Integrated Health Project
The Integrated Health Project (IHP) partners with the government of Democratic Republic of the Congo (DRC) to strengthen the country's health system at every level. IHP activities have focused on maternal, newborn, and child health, family planning, nutrition, malaria, tuberculosis, HIV and AIDS, and water, sanitation, and hygiene—applying many proven, low-cost, high-impact innovations on a large scale.
Funded by the United States Agency for International Development (USAID), IHP has worked in 78 health zones in four provinces: Kasaï Oriental, Kasaï Occidental, Katanga, and Sud Kivu. The project has helped to upgrade service delivery at more than 2,000 service-delivery points ranging from community sites to regional hospitals.
Project activities will continue through June 2016 under a subcontract via Pathfinder/Evidence to Action (E2A). The 13-month bridge, IHPplus, is being implemented by MSH and OSC. IHP has improved health services for more than 12 million people — nearly 20 percent of the Congolese population.
Data modeling shows that IHP interventions have contributed in saving the lives of more than 150,000 young children over five years, including more than 11,000 neonates. In conjunction with the Ministry of Health, IHP has achieved the following results in project health zones between 2010 and 2015:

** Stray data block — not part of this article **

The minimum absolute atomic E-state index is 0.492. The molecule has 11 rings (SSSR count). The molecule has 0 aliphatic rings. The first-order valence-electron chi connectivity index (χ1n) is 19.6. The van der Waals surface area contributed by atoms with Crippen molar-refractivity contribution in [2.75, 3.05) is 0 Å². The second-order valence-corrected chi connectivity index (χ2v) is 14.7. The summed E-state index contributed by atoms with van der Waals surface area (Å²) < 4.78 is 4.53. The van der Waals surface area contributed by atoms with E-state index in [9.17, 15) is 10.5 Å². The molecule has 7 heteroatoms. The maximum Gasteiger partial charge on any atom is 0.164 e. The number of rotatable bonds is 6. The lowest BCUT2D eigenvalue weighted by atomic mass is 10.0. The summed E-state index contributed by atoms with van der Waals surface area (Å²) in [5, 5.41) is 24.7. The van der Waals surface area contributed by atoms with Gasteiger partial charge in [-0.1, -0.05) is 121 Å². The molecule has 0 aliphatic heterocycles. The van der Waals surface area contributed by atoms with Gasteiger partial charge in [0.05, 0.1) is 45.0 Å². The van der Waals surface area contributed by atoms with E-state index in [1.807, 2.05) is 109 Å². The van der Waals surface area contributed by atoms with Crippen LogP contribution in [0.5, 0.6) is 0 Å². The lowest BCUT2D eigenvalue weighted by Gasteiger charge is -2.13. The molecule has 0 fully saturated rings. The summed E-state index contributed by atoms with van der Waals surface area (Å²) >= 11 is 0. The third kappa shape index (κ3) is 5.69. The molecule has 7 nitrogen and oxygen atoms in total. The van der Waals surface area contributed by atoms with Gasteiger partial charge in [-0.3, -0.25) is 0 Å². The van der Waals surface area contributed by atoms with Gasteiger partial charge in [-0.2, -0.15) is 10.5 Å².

- Proportion of women who delivered babies in a facility with a skilled birth attendant increased from 53 percent to 89 percent
- The proportion of mothers receiving active management of the third stage of labor increased from 62 percent to over 95 percent
- Number of checkups for newborns within three days of birth nearly doubled per quarter (from 45 percent in 2010 to 86 percent in 2015)
- The rate of new mothers who breastfed newborns within the first hour of life increased from 2 percent to 96 percent in three years
- More than 96 percent of children (nearly 2 million) in project areas were vaccinated with DPT-HepB-Hib3
- TB detection rate increased from 37 percent to 79 percent
- 3.3 million rapid malaria tests were provided to facilities and community sites
- 2.4 million people adopted a modern family planning method